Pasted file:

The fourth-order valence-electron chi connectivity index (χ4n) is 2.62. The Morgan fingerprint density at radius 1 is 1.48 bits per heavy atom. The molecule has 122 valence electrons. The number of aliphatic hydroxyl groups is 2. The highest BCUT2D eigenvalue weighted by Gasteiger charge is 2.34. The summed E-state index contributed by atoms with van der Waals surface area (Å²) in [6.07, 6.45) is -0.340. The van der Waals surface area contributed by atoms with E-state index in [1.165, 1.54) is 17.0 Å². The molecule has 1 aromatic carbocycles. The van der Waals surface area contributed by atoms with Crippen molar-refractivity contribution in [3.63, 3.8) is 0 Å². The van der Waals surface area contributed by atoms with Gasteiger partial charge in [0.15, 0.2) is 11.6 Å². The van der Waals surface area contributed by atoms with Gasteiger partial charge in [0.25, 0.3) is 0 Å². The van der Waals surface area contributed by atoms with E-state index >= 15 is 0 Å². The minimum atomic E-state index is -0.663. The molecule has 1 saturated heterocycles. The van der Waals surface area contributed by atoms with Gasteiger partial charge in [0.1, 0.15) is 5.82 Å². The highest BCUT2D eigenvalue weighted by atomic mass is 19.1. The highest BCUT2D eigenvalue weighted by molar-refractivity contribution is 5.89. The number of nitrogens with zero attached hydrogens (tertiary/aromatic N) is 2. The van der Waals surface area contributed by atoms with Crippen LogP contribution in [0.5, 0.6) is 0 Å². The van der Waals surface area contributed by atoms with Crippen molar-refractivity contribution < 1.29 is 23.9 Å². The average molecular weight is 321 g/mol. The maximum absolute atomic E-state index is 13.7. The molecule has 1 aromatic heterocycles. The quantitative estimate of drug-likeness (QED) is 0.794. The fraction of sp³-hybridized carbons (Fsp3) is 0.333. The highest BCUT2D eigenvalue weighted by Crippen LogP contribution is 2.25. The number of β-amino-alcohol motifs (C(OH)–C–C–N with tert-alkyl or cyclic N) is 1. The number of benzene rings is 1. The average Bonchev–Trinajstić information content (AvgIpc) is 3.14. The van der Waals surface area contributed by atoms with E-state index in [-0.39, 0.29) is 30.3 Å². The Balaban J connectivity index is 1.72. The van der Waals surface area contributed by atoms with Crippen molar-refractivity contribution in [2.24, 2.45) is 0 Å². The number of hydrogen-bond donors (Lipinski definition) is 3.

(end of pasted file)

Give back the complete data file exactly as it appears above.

The fourth-order valence-electron chi connectivity index (χ4n) is 2.62. The Morgan fingerprint density at radius 1 is 1.48 bits per heavy atom. The molecule has 122 valence electrons. The number of aliphatic hydroxyl groups is 2. The highest BCUT2D eigenvalue weighted by Gasteiger charge is 2.34. The summed E-state index contributed by atoms with van der Waals surface area (Å²) in [6.07, 6.45) is -0.340. The van der Waals surface area contributed by atoms with E-state index in [1.165, 1.54) is 17.0 Å². The molecule has 1 aromatic carbocycles. The van der Waals surface area contributed by atoms with Crippen molar-refractivity contribution in [3.63, 3.8) is 0 Å². The van der Waals surface area contributed by atoms with Gasteiger partial charge in [0.15, 0.2) is 11.6 Å². The van der Waals surface area contributed by atoms with Gasteiger partial charge in [0.25, 0.3) is 0 Å². The van der Waals surface area contributed by atoms with E-state index >= 15 is 0 Å². The minimum atomic E-state index is -0.663. The molecule has 1 saturated heterocycles. The van der Waals surface area contributed by atoms with Gasteiger partial charge in [0.1, 0.15) is 5.82 Å². The highest BCUT2D eigenvalue weighted by atomic mass is 19.1. The highest BCUT2D eigenvalue weighted by molar-refractivity contribution is 5.89. The number of nitrogens with zero attached hydrogens (tertiary/aromatic N) is 2. The van der Waals surface area contributed by atoms with Crippen LogP contribution in [0.5, 0.6) is 0 Å². The van der Waals surface area contributed by atoms with Crippen molar-refractivity contribution < 1.29 is 23.9 Å². The average molecular weight is 321 g/mol. The maximum absolute atomic E-state index is 13.7. The molecule has 1 aromatic heterocycles. The quantitative estimate of drug-likeness (QED) is 0.794. The fraction of sp³-hybridized carbons (Fsp3) is 0.333. The highest BCUT2D eigenvalue weighted by Crippen LogP contribution is 2.25. The number of β-amino-alcohol motifs (C(OH)–C–C–N with tert-alkyl or cyclic N) is 1. The number of benzene rings is 1. The average Bonchev–Trinajstić information content (AvgIpc) is 3.14. The van der Waals surface area contributed by atoms with E-state index in [-0.39, 0.29) is 30.3 Å². The Balaban J connectivity index is 1.72. The van der Waals surface area contributed by atoms with Crippen molar-refractivity contribution in [2.24, 2.45) is 0 Å². The number of hydrogen-bond donors (Lipinski definition) is 3.